Surely, education, retail and care homes – all sectors where low paid women make up the majority of the workforce – are just as important? Throughout lockdown, thousands of women are continuing to work in ‘essential’ jobs – in supermarkets, public transport and the NHS.
Many are putting themselves on the front line because they need the money and all the clapping in the world hasn’t got them a seat at the Cabinet table where they could fight for better personal protection, safer working conditions and higher wages.
Women can’t understand how they are now allowed to let a cleaner inside their homes but can only see their parents and grandparents one at a time in a park, ten minutes apart, according to Mr Muddle Matt Hancock on ITV the other morning. Phillip Schofield described this as ‘bonkers’, and most people would agree.
Boris was thrilled to announce that angling, golfing and tennis is back on the agenda.
Tell that to a mum with three kids under ten and she will just laugh. Joyful old codgers were on the radio this morning expressing their delight that their favourite golf clubs are open for socialising. That will really please a busy mum sick to death of serving up breakfast lunch and dinner for the last seven weeks, whilst worrying about whether she will get her part time job back.
As for all the fuss about whether Premiere League footie and cricket will return – yawn!
Throughout this crisis, the Men in Charge have flexed their muscles and told us not to worry, we are in ‘safe’ hands. They forgot that women might need pills to terminate an unwanted pregnancy when clinics are shut.
They forgot that cooped up with abusive partners, domestic violence might soar. Belatedly – after being informed by outsiders – they flip flopped and offered telephone medication and a pitifully small (£2 million) sum to help abuse helplines and refuges.
Sticking a couple of women in the war cabinet isn’t the simple solution. What’s needed are gender-fair policies, devised by men and women with experience of the real world outside policy-making and paper theories, who perhaps understand that ordinary folk don’t respond well to graphs with funny bikes and coffee cups drawn on them as if we are toddlers at preschool.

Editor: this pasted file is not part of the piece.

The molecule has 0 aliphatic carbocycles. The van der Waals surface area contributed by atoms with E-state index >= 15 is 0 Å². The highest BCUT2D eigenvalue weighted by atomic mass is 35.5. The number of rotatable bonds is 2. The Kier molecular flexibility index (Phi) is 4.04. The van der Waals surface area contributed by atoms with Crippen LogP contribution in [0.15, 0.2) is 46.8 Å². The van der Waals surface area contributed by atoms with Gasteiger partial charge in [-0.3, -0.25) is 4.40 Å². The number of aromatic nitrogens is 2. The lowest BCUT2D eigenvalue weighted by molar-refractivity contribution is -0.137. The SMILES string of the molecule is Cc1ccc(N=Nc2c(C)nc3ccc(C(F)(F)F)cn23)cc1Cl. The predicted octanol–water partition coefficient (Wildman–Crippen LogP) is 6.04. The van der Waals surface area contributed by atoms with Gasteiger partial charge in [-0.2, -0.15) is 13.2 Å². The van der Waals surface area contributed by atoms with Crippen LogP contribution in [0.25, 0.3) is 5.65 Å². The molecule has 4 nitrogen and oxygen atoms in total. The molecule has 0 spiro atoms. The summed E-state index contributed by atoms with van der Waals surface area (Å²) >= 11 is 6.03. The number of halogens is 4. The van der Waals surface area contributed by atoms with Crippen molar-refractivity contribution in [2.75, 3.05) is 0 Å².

Traffic light systems as if we are learning the Highway Code.
Who decided that only pupils in Reception, Year 1 and Year 6 could return to school and what impact that might have on the rest of the children in a family? Earlier in the year, Andrea Leadsom spoke of ‘the excellence that a range of views brings to decision-making’.
The next week Boris Johnson sacked her. Since then, former Home Secretary Amber Rudd has accused the Prime Minister of relying on men to explain the pandemic. Both women are right.
Women are far better than men at running domestic finances (we routinely make most of the decisions about big purchases) and living within our means. We take better care of our health and we do most of the caring and cleaning, unpaid.
Here’s some simple maths; at a time of national crisis, how can 51% of the population occupy 0% of the seats at the top table?
Suffragettes fought (and died) for the vote. A century later, what have they achieved?
Denmark, Germany and New Zealand all have female Prime Ministers dealing with coronavirus adeptly. In the UK, we remain in the dark ages.
Historians will look back on this period in British politics and see a time when women were silenced.